An eclipse of the sun has the same two cases of transfer of living entities, from moon to earth and from earth to moon; but in the latter case — during an eclipse of the sun by the moon — the stronger attraction is from earth to moon. I mean that during an eclipse of the sun, the stronger attraction is from earth to moon than in the other direction — from the moon to earth. Do you understand?

Student — Yes. Thanks.

G. de P. — Of course there is a great deal more to be said on this matter of eclipses.

Student — I wondered rather whether all disintegrating bodies attracted living bodies.

G. de P. — All disintegrating bodies emit life-atoms continuously. As a matter of fact, the process of disintegration or dissolution is nothing but the passing out from the decaying entity of the life-atoms of which the decaying entity is composed. This leaving on the part of the life-atoms is the producer of the decay. Decaying bodies don't attract so great an influx into themselves of exterior life-atoms as is the quantity of life-atoms which they throw forth. The moon is in exactly the same case; but in certain positions, as in an eclipse of the moon, the pulling power of the earth conjoined with the pulling power of the sun, acting together, makes, as I have just told you, the pull from the moon towards the earth greater than is the flow of the entities in the other direction from the earth to the moon. Even the decaying or dissolving body attracts appropriate life-atoms; but this attraction is weaker than is the energy of expulsion of life-atoms from the decaying body. Is the answer responsive to the thought in your mind?

Student — Yes, indeed.

Student — Am I right in thinking that there are seven life-waves passing through the seven globes, one after another, seven times, making in all the seven rounds? That is to say, after the first class of monads coming into the earth-chain has passed through globe A and gone on to globe B, the first class of the second life-wave comes into globe A. Am I correct in thinking thus?

G. de P. — That is right, you are correct.

Student — Then taking as one example, the vegetable kingdom on our earth, is it not so that there are sishtas of seven classes, one for each life-wave that passes through a globe?

G. de P. — That is also correct.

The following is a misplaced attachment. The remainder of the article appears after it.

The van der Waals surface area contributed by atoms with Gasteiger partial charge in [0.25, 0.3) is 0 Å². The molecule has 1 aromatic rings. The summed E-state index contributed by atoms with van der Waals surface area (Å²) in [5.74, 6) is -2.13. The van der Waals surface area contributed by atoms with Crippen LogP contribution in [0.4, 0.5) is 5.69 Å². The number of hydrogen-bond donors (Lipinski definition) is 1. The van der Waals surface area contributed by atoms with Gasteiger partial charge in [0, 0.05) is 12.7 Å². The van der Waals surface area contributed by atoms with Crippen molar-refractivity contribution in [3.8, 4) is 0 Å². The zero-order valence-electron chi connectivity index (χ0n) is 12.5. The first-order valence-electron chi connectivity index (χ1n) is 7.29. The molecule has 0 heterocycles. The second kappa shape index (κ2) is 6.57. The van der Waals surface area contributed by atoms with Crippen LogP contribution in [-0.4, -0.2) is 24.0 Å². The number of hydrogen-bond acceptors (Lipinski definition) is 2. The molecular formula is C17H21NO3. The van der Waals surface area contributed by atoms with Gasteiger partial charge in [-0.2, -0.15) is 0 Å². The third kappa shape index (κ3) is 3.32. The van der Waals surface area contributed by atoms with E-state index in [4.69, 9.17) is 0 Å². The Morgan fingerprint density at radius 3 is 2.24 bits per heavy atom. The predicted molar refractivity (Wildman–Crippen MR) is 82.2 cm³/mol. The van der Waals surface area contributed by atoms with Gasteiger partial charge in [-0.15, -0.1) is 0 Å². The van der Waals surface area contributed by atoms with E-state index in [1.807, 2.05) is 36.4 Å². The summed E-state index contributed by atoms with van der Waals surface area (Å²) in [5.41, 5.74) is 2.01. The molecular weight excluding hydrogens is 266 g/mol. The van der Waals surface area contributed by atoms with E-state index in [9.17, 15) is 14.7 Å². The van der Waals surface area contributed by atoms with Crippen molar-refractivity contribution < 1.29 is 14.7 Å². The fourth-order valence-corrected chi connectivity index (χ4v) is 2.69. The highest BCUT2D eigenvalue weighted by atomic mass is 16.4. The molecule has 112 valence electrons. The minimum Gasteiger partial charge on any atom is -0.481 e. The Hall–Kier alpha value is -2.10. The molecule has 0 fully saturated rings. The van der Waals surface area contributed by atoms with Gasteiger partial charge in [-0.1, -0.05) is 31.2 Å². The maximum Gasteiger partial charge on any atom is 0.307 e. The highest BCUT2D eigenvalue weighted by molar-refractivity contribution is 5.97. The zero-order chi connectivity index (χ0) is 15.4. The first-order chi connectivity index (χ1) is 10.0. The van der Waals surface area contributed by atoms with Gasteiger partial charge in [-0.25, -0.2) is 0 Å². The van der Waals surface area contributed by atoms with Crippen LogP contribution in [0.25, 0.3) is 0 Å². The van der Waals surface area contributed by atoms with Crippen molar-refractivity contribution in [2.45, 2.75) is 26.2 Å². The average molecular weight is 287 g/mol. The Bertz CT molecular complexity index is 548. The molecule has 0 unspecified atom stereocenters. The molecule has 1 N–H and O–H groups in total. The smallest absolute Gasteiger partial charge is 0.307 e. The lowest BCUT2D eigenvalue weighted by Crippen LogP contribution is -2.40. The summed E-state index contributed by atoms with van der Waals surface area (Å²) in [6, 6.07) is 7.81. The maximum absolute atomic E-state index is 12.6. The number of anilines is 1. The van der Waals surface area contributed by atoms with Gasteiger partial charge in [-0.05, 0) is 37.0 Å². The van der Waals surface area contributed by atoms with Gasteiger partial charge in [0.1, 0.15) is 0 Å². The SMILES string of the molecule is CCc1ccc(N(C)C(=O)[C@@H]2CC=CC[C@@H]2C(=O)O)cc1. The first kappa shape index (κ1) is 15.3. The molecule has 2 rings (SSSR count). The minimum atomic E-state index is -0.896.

Student — At our last meeting you told us that at the end of the seventh race on this globe the flower of humanity would remain — a certain number of course — as sishtas for a whole subsequent round, until the same humanity returned. I ask then, are there now on this globe six classes of sishtas waiting the return of their respective humanities?

G. de P. — That is a very pertinent and interesting question. You can count the classes of sishtas in the following way: first kingdom of elementals, second kingdom of elementals, third kingdom of elementals, the mineral kingdom, the vegetable kingdom, the beast kingdom — this last not yet fully in obscuration, and therefore not yet fully in the sishta stage — and the human kingdom. How many kingdoms have I enumerated thus far?

Many Voices — Seven.

G. de P. — Good. There are also three other classes of monads or life-waves who will follow us after the human kingdom shall have gone on, thus making ten classes in all. Is the answer responsive to your question?

Student — Not exactly. I was asking whether there are six classes of sishtas — which would be sishtas belonging to the other globes — awaiting the return of the humanities on the other globes, just as their humanities come to this globe.

G. de P. — Certainly, but why do you limit the number of sishta-Groups to six?

Student — Because I was thinking only of the human.

G. de P. — You were thinking only of the human sishtas of any round through the seven globes of the planetary chain?

Student — My question referred only to the human. Of course I know that there must be the same on every one of these planes.

G. de P. — Yes. Now I think I understand you; but will you state your question once more, and briefly?

Student — My question is: are there six classes of human sishtas on this globe now awaiting the return of their respective humanities from the other globes?

G. de P. — No. The human class of monads, or the human life-wave, leaves only one class of sishtas on any globe. Of course, this one class of sishtas itself is divided into different families or grades, because it is obvious that all human beings are not equally evolved. Remember, however, that the sishtas left on any globe are always the highest or most evolved of that respective life-wave.

Why do you think that the human life-wave is divided into six?

Student — Because there are six globes.

G. de P. — There are seven globes.

Student — Yes, seven. But on this globe there is of course one active humanity. Now when the [lifewave on the] globe just behind us moves on to this globe — there must be some sishtas, I should think, waiting here for them, just as sishtas on the next globe will be waiting for us.

You told us that sishtas of this humanity will await our return to this globe. That will mean a whole round. Now, then, I inferred that there must be sishtas waiting here for the humanity of the globe which will follow our humanity. Is this question clear?